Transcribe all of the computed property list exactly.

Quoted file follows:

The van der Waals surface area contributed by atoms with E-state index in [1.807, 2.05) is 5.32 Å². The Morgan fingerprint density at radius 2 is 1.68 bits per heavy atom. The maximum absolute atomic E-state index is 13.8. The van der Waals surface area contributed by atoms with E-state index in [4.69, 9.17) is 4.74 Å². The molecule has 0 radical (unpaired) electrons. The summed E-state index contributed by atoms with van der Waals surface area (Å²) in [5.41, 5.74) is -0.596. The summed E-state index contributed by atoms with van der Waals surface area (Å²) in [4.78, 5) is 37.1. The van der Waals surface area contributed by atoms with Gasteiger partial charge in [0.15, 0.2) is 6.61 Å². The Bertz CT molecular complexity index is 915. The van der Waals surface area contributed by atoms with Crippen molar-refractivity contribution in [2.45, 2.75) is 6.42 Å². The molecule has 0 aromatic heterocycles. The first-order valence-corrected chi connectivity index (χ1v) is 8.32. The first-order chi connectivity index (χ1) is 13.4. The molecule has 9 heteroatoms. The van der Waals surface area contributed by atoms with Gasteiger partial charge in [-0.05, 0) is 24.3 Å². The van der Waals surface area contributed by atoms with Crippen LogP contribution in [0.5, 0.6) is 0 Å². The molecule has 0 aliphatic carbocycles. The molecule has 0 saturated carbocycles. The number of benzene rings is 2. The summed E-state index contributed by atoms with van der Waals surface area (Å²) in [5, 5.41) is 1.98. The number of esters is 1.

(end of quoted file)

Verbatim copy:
The van der Waals surface area contributed by atoms with E-state index in [1.807, 2.05) is 5.32 Å². The Morgan fingerprint density at radius 2 is 1.68 bits per heavy atom. The maximum absolute atomic E-state index is 13.8. The van der Waals surface area contributed by atoms with E-state index in [4.69, 9.17) is 4.74 Å². The molecule has 0 radical (unpaired) electrons. The summed E-state index contributed by atoms with van der Waals surface area (Å²) in [5.41, 5.74) is -0.596. The summed E-state index contributed by atoms with van der Waals surface area (Å²) in [4.78, 5) is 37.1. The van der Waals surface area contributed by atoms with Gasteiger partial charge in [0.15, 0.2) is 6.61 Å². The Bertz CT molecular complexity index is 915. The van der Waals surface area contributed by atoms with Crippen molar-refractivity contribution in [2.45, 2.75) is 6.42 Å². The molecule has 0 aromatic heterocycles. The first-order valence-corrected chi connectivity index (χ1v) is 8.32. The first-order chi connectivity index (χ1) is 13.4. The molecule has 9 heteroatoms. The van der Waals surface area contributed by atoms with Gasteiger partial charge in [-0.05, 0) is 24.3 Å². The van der Waals surface area contributed by atoms with Crippen LogP contribution in [0.5, 0.6) is 0 Å². The molecule has 0 aliphatic carbocycles. The molecule has 0 saturated carbocycles. The number of benzene rings is 2. The summed E-state index contributed by atoms with van der Waals surface area (Å²) in [5, 5.41) is 1.98. The number of esters is 1.